Rock Da Pasta in New Paltz: Gotta light up your lighter for the psychedelic ‘60s vibe, the rock ‘n’ roll-plus-pasta puns (e.g. Spaghetti with Grateful Red Sauce, Purple Hazy Caprese, Stevie Ray-Violi) and the fact that 85 percent of the dishes can be prepared vegan, vegetarian or gluten-free – even cream sauces, which can be prepared with soy milk on request. Give a spin to Chef Ocoté’s Hey Jude, a dollop of “magical” mushrooms deglazed with onions and roasted garlic in an herbed (soy) cream sauce. Find it at 62 Main Street; call (845) 255-1144 or visit https://rockdapasta.com.
Homespun Foods in Beacon: Not a vegan joint per se, but a cozy café where there are excellent meat- and dairy-free options to be found, courtesy of owner Jessica Reisman and chef Claudia Levesque. Topnotch fresh fare includes the Harvest Salad: roasted squash, beets, apples, pumpkin seeds and dried cranberries with pomegranate dressing (hold the chèvre) and the Middle Eastern platter: Homespun hummus, Homespun baba ghanoush, tabouli, olives, cucumbers and tomatoes with pita bread (hold the feta). Daily specials include vegan-friendly foods like Israeli couscous with apricots and almond. The vegan chocolate chip cookie is not to be missed. It’s located at 232 Main Street; call (845) 831-5096 or visit https://homespunfoods.com.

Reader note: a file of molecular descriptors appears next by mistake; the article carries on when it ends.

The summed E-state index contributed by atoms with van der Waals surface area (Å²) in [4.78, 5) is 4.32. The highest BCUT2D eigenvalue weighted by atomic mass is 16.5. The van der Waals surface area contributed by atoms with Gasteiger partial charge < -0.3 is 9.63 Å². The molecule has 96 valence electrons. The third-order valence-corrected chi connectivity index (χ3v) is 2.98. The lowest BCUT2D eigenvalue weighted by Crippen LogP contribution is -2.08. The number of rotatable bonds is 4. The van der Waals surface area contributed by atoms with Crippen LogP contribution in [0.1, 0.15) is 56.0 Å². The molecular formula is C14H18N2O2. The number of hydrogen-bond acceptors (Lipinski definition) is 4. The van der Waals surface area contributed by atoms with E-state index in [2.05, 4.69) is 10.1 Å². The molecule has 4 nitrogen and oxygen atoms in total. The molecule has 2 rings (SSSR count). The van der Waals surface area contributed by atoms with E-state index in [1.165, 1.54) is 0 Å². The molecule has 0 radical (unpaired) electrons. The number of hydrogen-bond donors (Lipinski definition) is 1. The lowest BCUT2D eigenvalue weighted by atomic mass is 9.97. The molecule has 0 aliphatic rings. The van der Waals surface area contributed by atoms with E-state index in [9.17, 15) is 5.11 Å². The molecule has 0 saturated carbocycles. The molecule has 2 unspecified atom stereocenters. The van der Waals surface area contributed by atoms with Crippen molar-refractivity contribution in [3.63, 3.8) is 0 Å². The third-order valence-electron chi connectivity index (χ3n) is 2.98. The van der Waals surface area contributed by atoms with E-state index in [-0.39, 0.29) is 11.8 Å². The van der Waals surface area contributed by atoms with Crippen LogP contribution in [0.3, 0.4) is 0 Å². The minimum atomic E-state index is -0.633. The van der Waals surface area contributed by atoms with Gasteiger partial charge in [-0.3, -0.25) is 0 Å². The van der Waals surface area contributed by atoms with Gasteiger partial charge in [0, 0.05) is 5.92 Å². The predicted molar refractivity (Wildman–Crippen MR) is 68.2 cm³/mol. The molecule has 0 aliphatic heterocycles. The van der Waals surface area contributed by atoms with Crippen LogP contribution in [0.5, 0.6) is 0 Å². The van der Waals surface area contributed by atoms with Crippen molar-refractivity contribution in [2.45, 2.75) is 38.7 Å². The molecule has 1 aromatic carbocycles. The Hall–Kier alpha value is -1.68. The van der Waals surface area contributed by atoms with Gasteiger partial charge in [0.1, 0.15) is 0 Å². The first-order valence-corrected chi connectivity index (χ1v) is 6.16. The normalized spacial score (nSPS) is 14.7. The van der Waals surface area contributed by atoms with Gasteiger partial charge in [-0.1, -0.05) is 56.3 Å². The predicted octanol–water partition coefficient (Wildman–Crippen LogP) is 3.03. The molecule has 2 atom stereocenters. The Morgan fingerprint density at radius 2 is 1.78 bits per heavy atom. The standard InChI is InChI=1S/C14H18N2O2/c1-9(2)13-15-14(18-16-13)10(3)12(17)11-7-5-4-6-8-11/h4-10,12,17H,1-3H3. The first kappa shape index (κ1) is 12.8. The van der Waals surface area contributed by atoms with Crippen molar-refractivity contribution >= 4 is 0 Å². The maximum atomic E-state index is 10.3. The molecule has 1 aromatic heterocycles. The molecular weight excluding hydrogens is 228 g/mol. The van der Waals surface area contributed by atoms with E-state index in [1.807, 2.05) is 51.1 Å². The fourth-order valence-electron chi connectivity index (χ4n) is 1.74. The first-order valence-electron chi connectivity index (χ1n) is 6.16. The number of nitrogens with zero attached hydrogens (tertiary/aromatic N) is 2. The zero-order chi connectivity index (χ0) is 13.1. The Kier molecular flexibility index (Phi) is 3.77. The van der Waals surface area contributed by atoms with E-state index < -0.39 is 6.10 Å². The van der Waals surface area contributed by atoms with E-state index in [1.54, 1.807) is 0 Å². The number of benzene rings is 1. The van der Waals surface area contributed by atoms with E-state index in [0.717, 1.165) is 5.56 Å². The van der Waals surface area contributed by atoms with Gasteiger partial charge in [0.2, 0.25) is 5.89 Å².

Zora Dora’s Micro Batch Ice Cream & Paletas, Beacon: ‘Tis almost the season for frozen sweet treats at Steven Astorino’s ice-pop Mecca just down the street. While ice cream is out, there are often myriad dairy-free options to be found; seasonal strawberry, raspberry and a killer margarita-flavored sorbet-on-a-stick are just a few. Find it at 201 Main Street; call (646) 206-3982 or visit https://zoradora.com.
Bank Square Coffeehouse, Beacon: If baked goods beyond the trusty vegan chocolate chip cookie are your yen, hit up this comfy corner coffeehouse for its impressive selection of vegan baked goods from Nature’s Pantry Kitchen in Fishkill. Blondies, scones and peanut butter cookies are a few treats that you may find. There are a few light savory dishes, too, like artichoke/chickpea and quinoa/citrus salads, and exceptional espresso from Coffee Labs Roasters in Tarrytown, expelled by a beloved La Marzocco Linea MP. Visit 129 Main Street, call (845) 440-7165 or check out https://banksquarecoffeehouse.com.
I could go on: There are veggie mainstays Joshua’s and Garden Café on the Green in Woodstock. For fine dining, vegans can do no better than Aroma Thyme Bistro in Ellenville. Chef Marcus Guiliano’s menu has its own vegan/vegetarian section, with recent entrées including Seitan Cutlets Picatta with capers, white wine, lemons and garlic and Polenta Cake with porcini, spinach and organic tomato sauce. The Artist’s Palate in Poughkeepsie is another great choice. Owners Charles and Megan Fells are accommodating and inventive chefs. As their mission statement emphasizes, “All dietary restrictions are handled with care.” And there’s always sushi! Much of the fishless is vegan. I like the ume shiso roll at Hokkaido in New Paltz best.
No need to be intimidated after all. Give your vegan friends a call and break some (eggless) bread.